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Flash > Flash - Pg. 171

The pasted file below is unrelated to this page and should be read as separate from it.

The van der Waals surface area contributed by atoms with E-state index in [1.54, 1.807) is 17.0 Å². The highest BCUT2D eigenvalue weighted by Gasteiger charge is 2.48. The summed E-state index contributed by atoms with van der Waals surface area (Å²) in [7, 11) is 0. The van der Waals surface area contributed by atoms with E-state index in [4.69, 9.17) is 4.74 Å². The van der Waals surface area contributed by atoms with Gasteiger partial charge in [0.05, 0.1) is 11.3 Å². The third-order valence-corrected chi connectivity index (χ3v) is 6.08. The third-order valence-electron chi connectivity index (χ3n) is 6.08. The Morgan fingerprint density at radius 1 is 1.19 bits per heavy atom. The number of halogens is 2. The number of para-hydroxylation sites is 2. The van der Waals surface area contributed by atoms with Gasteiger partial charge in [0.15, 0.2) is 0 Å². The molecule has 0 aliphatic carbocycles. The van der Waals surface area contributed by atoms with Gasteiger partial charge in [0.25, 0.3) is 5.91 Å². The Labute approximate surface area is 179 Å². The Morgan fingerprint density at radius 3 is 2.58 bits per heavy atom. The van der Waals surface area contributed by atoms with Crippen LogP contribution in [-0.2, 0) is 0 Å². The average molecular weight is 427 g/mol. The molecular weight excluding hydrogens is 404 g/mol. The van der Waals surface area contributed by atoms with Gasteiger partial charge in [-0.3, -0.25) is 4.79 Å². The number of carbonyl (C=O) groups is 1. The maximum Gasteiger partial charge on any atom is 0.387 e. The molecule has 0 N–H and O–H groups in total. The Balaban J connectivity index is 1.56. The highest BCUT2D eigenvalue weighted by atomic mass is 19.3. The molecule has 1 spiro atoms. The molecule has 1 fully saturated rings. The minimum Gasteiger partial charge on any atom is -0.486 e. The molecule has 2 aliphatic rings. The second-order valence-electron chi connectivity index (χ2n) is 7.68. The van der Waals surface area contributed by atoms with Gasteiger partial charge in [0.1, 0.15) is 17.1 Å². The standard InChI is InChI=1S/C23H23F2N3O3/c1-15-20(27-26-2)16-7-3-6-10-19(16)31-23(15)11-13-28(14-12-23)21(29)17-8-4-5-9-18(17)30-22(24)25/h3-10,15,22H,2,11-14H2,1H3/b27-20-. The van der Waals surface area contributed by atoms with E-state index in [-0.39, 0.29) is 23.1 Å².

Slow Motion, Fast Motion Slow motion is extremely effective when you're going for an emotional, nostalgic, warm feeling, especially when you delete the original soundtrack and replace it with music (see Chapter 8). On the more pragmatic side, it's also useful when analyzing your tennis swing, golf stroke, or sleight-of-hand technique. Fast motion is generally useful only for comic effects--kids wrasslin' on the living- room foor is a sure winner--but can also help with time-lapse effects, as described on the facing page. To produce one of these effects, use the Speed slider at the bottom of the Fast/Slow/ Reverse effect panel. You can drag this slider to the left or right to make the clip play faster or slower. This slider has been enhanced in one very important way since its iMovie 4 incarna- tion: you're no longer limited to positioning the slider handle directly on the slider notches. That is, you're no longer obligated to make your footage play exactly two, three, four, or fve times faster or slower. Now you can make a clip play just slightly faster by parking the little blue handle between the slider notches. When you adjust this slider and click Apply, the clip's blue bar grows or shrinks in the timeline to indicate its new duration. iMovie also speeds up and slows down the sound to match the video. Dialogue in sped-up clips takes on an "Alvin and the Chipmunks" quality, as though you're fast-forwarding through a tape; slowed-down clips sound like the dying computer HAL in 2001: A Space Odyssey. Tip: If the distortion of slow- or fast-motion audio bothers you, you may fnd it wise to split the audio from the video before applying a slow- or fast-motion effect, so that the sound will be unaffected (see page 239). Of course, the sound will no longer match the length of the video clip, but you may be able to solve this by cropping some of the audio or video. Effects: The iMovie Catalog Flash This effect simulates fash bulbs going off. You won't have much call for this effect in everyday flmmaking; but when that day arrives that you're trying to depict a movie star arriving at opening night--or somebody getting electrocuted--iMovie stands ready. ·Count(One--Max). This slider controls how many fashes will go off in the scene. (The maximum number depends on your Speed slider setting and the length of the clip, but the most you'll get is about one every seven frames, or about four per second.) ·Brightness(Min--Max). Controls the intensity of each fash. For true fashbulb effects, you'll want the slider at, or close to, its Max. For storm lightning or nuclear- bomb-watching effects, use lower settings. ·Speed(Fast--Slow).Governs how far apart the fashes appear. chapter6:transitionsandeffects 171